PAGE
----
When I was 16, in late summer 1968, my father refused to rent one of his apartments to a Black man. My parents owned about a dozen apartments in Rutland, most low-end rentals with just one bedroom, some with two, and one had three bedrooms, if my memory is accurate.

I remember when the man came to our house. He had a copy of the classified section of the Rutland Herald in his right hand. Before he said anything, my father told him the apartment had been rented. The man wasn’t stupid, he knew the truth, but he was polite, thanked us and left.

I immediately confronted my father, not because I was on the moral high ground but because I was 16 and had an affinity toward arguing with him. He told me he would have rented to the man, but if he had, the other two tenants would have left. He couldn’t afford to have two vacant apartments.

Was he a racist? Yes. Was he a bad man? No, he was a good man. How can that be? How can someone be both a racist and a decent person? There is no rational answer except that life is complicated, and the world was much different then than it is now. And no, this is not the same as the fools who stormed Charlottesville with their Tiki torches and white power salutes.

My father’s attitude toward Black people was convoluted. He bought into all the stereotypes, but at the same time every Black man he knew in Rutland was a good and decent man.

I remember one night when my brother Howard, who was home on leave from the Navy, told a racist anecdote to my parents and a few others. He was 15 years older than I was, and he was more comfortable talking to them than to me. The joke was about Bear Bryant, the head coach for the University of Alabama football team. It was 1968, possibly 1969, and Bryant still was refusing to integrate his team even though it was painfully obvious to him that he couldn’t win without the best players — many of whom were Black. Alabama didn’t integrate its varsity until 1971 the year after the Crimson Tide, which had been a football superpower in the early ‘60s, suffered a humiliating 42-21 defeat to the integrated team from the University of Southern California. In Bryant’s defense, he wanted to integrate years earlier but was prohibited from doing so by Alabama Gov. George Wallace, who famously said in his 1963 inaugural address, “Segregation now, segregation tomorrow, segregation forever.” Bryant had scheduled the USC game so that his team would lose big, and Wallace would see what had to be done.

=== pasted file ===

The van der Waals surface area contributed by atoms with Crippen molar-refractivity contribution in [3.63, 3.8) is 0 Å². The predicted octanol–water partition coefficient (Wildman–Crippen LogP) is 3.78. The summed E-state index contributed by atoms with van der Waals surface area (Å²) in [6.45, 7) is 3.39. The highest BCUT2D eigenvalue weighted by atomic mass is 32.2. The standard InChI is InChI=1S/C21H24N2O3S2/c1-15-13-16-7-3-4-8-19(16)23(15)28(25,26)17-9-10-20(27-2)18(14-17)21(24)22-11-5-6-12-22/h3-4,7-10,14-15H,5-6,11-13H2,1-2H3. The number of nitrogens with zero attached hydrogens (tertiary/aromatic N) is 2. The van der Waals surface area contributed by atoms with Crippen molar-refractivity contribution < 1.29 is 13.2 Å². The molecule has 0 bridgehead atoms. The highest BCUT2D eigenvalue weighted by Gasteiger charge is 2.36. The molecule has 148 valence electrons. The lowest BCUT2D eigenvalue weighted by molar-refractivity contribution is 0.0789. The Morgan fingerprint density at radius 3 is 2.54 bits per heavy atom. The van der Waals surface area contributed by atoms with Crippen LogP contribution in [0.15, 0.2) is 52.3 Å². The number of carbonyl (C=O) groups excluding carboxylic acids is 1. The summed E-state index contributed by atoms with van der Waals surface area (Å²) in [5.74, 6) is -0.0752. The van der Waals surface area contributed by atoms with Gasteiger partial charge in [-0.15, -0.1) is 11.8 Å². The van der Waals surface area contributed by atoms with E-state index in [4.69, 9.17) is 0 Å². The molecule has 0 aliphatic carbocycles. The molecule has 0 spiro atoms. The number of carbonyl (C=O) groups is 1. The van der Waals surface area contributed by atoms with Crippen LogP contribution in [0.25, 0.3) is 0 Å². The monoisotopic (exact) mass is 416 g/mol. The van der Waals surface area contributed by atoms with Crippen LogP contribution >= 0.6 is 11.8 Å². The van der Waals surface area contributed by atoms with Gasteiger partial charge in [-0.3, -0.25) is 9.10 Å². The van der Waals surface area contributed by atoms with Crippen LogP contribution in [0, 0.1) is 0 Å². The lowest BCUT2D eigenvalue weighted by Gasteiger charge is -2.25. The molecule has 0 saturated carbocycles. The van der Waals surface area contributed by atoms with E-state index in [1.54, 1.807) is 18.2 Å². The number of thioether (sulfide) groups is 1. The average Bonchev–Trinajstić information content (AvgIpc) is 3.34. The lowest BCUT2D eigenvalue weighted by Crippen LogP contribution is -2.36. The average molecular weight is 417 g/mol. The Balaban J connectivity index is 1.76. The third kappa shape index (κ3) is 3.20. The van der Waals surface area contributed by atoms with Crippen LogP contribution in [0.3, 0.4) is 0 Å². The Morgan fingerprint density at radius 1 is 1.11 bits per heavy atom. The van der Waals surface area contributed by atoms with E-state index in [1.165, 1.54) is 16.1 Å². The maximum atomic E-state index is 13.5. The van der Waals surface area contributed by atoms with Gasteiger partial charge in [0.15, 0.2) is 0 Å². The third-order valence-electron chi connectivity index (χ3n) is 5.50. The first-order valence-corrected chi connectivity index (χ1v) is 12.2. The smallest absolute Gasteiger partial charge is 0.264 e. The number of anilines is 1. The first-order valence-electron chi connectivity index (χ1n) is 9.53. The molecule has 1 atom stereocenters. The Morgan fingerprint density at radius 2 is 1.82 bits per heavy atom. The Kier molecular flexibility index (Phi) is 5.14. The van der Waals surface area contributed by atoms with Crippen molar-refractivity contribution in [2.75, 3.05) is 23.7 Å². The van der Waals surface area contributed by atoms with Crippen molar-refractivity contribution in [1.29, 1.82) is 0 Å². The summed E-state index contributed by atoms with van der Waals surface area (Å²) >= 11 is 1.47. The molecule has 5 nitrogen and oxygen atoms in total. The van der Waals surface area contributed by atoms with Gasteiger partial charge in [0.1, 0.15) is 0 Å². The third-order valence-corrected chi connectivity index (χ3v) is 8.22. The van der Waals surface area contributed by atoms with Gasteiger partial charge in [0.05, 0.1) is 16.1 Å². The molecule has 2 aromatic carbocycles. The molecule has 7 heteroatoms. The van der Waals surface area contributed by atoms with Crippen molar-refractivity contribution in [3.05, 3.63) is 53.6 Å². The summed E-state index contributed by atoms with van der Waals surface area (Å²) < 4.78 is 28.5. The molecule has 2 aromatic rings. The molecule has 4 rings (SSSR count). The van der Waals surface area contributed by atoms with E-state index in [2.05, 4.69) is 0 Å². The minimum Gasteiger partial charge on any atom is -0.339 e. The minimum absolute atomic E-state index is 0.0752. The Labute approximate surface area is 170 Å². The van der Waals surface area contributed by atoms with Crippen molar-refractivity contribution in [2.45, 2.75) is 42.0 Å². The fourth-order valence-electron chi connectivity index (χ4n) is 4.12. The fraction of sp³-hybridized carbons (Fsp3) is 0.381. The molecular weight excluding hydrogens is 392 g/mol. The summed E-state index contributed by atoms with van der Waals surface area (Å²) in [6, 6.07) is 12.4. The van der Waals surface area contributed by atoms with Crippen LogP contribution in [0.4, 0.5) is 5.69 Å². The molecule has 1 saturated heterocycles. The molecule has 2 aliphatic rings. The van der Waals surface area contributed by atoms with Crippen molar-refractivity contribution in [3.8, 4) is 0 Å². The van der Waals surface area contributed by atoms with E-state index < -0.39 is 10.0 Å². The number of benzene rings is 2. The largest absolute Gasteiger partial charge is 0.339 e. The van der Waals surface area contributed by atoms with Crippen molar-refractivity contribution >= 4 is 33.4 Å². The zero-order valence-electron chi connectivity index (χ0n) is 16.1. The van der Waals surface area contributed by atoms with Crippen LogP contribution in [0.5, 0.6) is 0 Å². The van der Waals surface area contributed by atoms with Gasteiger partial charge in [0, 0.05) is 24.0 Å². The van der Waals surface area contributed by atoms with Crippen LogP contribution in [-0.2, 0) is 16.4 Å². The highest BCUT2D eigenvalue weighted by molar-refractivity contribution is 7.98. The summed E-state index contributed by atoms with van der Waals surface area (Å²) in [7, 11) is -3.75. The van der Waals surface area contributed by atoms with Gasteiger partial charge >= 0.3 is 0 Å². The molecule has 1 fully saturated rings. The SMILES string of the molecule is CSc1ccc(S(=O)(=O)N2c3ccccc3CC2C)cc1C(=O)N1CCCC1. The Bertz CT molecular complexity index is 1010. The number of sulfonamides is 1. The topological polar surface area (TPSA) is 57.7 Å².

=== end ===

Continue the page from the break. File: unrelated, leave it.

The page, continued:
The anecdote wasn’t particularly funny, but the adults laughed anyway. Racists jokes were told nearly as often as jokes about a priest, a rabbi and a minister who walk into a bar. My friends and I told them, but then we told inappropriate jokes about every race and ethnic group. Most of the jokes were pretty much the same regardless of the target of our humor, basically they were about stupid men doing stupid things.

I am sure some of you reading this who are my age are thinking: “I never told a racist joke. I was never a racist.” Not everyone was, of course, but many of us were whether we realized it or not. If I could go back in time in the Wayback machine with Mr. Peabody and his boy Sherman (if you’re under 50, you might have to Google this) I’d act differently. But I can’t.

I am a different person now from what I was then, but so is just about everybody I know. What changed me? Several things. The bold Supreme Court decisions (I wonder how the current court would have ruled in Brown vs. Topeka) exposed “separate and equal” for what it was — an ugly sham: separate was not equal. (I had a wonderful teacher, Lincoln Fenn, who let me do an independent study my junior year with a focus on the Warren Court.) The courage, grace and dignity of civil rights leaders and their followers had great impact. Equally important was visual evidence of cruelty. The defining video now is Minneapolis Officer Derek Chauvin kneeling on George Floyd and killing him. When I was a kid it was Bull Connor, the Commissioner of Public Safety for the city of Birmingham, Alabama, and his killer dogs and his viscous deputies. If there is any lesson here, keep the cameras going.

Clearly the world now is much different from the 1950s and 1960s. Most people agree Black lives matter; some disagree but they appear to be a dwindling minority. Better doesn’t mean good enough, however, not by a long shot. Where we need to be is in a world where no one needs to say Black Lives Matter because that is taken for granted. Unfortunately, we’re not there yet.

In honor of Rep. John Lewis’ life, I’ll quote him: “We’re one people, and we all live in the same house. Not the American house, but the world house.”

Peter Cobb is a freelance journalist who lives in Barre.

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